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Projects

Electronic, mini wooden Christmas trees

That original version of this project used 3 mm light-emitting diodes (LEDs) and no printed circuit board. Because of its size, it was tricky to wire and not so easy for a novice to construct. But the version of the project being followed here has been updated and adapted for easy construction.

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Forging ahead

When I came to select an old gas bottle for this project, the most likely candidate proved to be full of gas. Far too much gas to vent so having committed to making the forge I opted for the second-best option and bought a new bottle. At only $45 it wasn’t a huge outlay although I know that many of you will be shaking your heads at my frivolous wastefulness.
Buying a new bottle has one very handy up side: there is no volatile gas in the bottle. If there was then certain precautions are absolutely essential.

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Recycled rimu outdoor chair

I have almost always used recycled rimu for my chairs as it is easy to obtain and relatively cheap to buy. It seems to last for ever and once the finish has weathered a little it has that rustic look.
Buying recycled rimu from second-hand building supply dealers has the advantage that you can get it when you want it, you can pick and choose the actual sticks you buy and it comes de-nailed.

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Build a basic trailer- part two

The frame is braced by angle-iron cross members and has a sturdy, ply wooden deck. It’s best to use not less than 5-ply 12 mm minimum — in this case we have used 7-ply 17 mm. With minor variations, I have built a standard 1200 mm x 1800 mm (6ft by 4ft ) domestic trailer with a solid frame of rectangular hollow section (RHS) mild steel.

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Build a basic trailer – part one

A crucial step in building this trailer is to get the axle stub straight, otherwise your tyres will chop up as they run. I use a jig of angle iron to get this straight. But I can show how to do it for home workshop, simply by holding the axle stub firmly against the bottom and one side of the box section axle to ensure it is square. There must be good welds on the axle stub.

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Go your own way: Have fun making your own coffin

As the saying goes, there are only two certainties; death and taxes. While we can do little about the latter, we can at least be prepared for the former. That is the motivation behind the group that gathers every Wednesday in a former warehouse in Rotorua

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Electric motorbike build

As a designer and motorcyclist, I had the idea of building an electric motorbike for a long time. The opportunity arose when I was in my final year of an honours degree in industrial design at Victoria University. I rode a 1987 Honda VFR400 to my lectures and the bike started having engine problems. I pulled out all combustion-related components and sold them. By the time I had a plan for an electric motorbike laid out I was part-way through a post-graduate diploma in Computer Aided Design (CAD) at Christchurch Polytechnic.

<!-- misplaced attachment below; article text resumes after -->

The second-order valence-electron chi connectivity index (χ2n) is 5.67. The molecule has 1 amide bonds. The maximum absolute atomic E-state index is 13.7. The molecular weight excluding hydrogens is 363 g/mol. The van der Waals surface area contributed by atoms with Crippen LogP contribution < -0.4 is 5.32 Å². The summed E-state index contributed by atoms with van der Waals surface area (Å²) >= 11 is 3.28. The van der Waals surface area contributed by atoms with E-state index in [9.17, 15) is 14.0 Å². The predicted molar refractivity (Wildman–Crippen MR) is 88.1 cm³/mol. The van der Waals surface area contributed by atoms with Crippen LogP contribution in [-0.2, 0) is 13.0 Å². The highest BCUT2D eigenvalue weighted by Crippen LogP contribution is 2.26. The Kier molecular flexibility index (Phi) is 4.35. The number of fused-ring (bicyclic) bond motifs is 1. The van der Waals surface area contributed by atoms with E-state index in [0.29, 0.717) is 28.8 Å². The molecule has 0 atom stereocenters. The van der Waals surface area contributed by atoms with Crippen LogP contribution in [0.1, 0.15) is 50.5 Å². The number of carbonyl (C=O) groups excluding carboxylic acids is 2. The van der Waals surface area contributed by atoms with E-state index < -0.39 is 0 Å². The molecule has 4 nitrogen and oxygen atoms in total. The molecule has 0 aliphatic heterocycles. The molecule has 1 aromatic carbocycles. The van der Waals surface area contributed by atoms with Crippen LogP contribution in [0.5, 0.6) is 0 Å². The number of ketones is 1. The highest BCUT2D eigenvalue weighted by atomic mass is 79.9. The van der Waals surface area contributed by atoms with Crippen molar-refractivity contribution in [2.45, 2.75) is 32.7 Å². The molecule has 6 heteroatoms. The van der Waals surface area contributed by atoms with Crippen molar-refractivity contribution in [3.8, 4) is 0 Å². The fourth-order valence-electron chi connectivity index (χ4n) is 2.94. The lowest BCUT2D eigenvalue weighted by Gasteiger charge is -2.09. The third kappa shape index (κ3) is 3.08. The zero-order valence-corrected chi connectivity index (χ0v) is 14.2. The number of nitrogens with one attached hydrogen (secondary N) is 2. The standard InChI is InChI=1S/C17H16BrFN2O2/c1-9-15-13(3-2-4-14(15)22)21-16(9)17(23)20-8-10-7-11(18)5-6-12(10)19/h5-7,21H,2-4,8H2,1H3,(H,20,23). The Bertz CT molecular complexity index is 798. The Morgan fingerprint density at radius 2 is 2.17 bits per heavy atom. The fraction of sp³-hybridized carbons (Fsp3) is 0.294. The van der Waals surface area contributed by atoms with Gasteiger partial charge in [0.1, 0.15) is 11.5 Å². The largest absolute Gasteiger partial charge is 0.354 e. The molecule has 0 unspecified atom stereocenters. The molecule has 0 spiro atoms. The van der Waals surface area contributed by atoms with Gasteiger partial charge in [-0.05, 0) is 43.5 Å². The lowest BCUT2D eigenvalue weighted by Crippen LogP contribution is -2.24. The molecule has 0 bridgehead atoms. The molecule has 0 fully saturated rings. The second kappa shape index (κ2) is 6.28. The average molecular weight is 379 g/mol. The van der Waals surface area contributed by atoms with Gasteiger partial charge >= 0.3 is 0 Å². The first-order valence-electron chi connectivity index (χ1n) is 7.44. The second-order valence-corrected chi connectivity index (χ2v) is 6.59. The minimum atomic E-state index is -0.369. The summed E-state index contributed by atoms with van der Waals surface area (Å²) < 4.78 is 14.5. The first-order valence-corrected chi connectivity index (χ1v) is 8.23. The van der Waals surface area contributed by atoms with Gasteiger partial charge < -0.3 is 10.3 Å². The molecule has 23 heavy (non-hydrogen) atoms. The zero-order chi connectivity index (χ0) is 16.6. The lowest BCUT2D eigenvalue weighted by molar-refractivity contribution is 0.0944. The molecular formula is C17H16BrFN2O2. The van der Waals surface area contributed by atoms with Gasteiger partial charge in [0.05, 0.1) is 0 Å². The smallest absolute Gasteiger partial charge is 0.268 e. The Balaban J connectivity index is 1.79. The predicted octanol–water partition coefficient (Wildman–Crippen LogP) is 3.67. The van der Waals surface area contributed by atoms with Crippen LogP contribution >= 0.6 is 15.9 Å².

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Make your own linisher

A linisher is near the top of the list of the most-used tools in the workshop, whether for deburring steel to stop cuts in the hands, or sharpening tools and drills. There are few projects where it doesn’t get used. They seem to be expensive for what they are, and can easily be made for a fraction of the purchase price. The budget using new parts for this project is around $400.

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Child’s play: How to make a cubby

My daughter in Christchurch emailed that she would like a cubby house for her three young children. They had recently moved into their new house and there was a 1.5 x 5 metre garden strip adjacent to the fence in the back yard. I had read Rod Kane’s excellent article in the August/ September 2013 issue of The Shed on building a playhouse and thought at the time what a fun project that would be, so the planets were in alignment.

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The Shed Issue 80, September/October 2018

When we met Des Thomson and his expanding motorhome pod in Issue 76 of The Shed, we were very impressed with his workshop dust extractor. Happily for us all, Des has found the time to share with us how he builds these machines using and an old vacuum and the minimum of parts. Follow his step by step build of a workshop dust extractor in this Issue 80 of The Shed.

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Making a Classic Work Bench: Part Two – Making the Tail Vice

Right so now that your back from your warm sunny Pacific Island holiday—taken to recover from making the benchtop and frame—it’s time to get working on the vice. What we have on our hands is a beautiful little project of reasonable complexity that demands accuracy, uses both hand and machine-skills and is incredibly satisfying both when making it and using it. 

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